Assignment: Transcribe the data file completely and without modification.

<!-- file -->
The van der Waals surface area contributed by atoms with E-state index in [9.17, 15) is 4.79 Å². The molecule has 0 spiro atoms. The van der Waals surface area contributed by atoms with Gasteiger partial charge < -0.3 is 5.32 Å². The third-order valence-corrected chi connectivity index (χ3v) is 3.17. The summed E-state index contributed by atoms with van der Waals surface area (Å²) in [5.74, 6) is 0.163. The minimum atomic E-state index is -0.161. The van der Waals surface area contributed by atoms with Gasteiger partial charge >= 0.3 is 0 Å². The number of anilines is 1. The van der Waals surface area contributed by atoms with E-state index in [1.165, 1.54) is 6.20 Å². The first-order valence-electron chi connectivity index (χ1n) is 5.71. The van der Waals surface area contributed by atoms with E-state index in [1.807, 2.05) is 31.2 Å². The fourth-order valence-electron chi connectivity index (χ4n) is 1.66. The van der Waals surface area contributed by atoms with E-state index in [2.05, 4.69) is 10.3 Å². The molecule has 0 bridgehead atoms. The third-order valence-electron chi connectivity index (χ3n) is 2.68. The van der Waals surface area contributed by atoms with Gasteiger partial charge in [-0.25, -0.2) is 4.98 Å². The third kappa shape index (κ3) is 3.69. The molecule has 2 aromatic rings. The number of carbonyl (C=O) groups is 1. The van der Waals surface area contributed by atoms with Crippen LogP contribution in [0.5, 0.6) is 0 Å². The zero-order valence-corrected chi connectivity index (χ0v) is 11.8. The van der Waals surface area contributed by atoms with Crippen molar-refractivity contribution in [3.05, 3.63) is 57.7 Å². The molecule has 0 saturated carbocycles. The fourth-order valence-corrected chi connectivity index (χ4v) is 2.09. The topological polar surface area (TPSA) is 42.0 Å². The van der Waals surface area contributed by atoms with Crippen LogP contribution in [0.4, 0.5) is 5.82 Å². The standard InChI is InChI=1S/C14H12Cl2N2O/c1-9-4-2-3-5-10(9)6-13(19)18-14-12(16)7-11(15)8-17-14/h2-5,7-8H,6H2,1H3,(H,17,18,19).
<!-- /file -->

The van der Waals surface area contributed by atoms with E-state index in [9.17, 15) is 4.79 Å². The molecule has 0 spiro atoms. The van der Waals surface area contributed by atoms with Gasteiger partial charge < -0.3 is 5.32 Å². The third-order valence-corrected chi connectivity index (χ3v) is 3.17. The summed E-state index contributed by atoms with van der Waals surface area (Å²) in [5.74, 6) is 0.163. The minimum atomic E-state index is -0.161. The van der Waals surface area contributed by atoms with Gasteiger partial charge >= 0.3 is 0 Å². The number of anilines is 1. The van der Waals surface area contributed by atoms with E-state index in [1.165, 1.54) is 6.20 Å². The first-order valence-electron chi connectivity index (χ1n) is 5.71. The van der Waals surface area contributed by atoms with E-state index in [1.807, 2.05) is 31.2 Å². The fourth-order valence-electron chi connectivity index (χ4n) is 1.66. The van der Waals surface area contributed by atoms with E-state index in [2.05, 4.69) is 10.3 Å². The molecule has 0 bridgehead atoms. The third-order valence-electron chi connectivity index (χ3n) is 2.68. The van der Waals surface area contributed by atoms with Gasteiger partial charge in [-0.25, -0.2) is 4.98 Å². The third kappa shape index (κ3) is 3.69. The molecule has 2 aromatic rings. The number of carbonyl (C=O) groups is 1. The van der Waals surface area contributed by atoms with Crippen LogP contribution in [0.5, 0.6) is 0 Å². The zero-order valence-corrected chi connectivity index (χ0v) is 11.8. The van der Waals surface area contributed by atoms with Crippen molar-refractivity contribution in [3.05, 3.63) is 57.7 Å². The molecule has 0 saturated carbocycles. The fourth-order valence-corrected chi connectivity index (χ4v) is 2.09. The topological polar surface area (TPSA) is 42.0 Å². The van der Waals surface area contributed by atoms with Crippen LogP contribution in [0.4, 0.5) is 5.82 Å². The standard InChI is InChI=1S/C14H12Cl2N2O/c1-9-4-2-3-5-10(9)6-13(19)18-14-12(16)7-11(15)8-17-14/h2-5,7-8H,6H2,1H3,(H,17,18,19).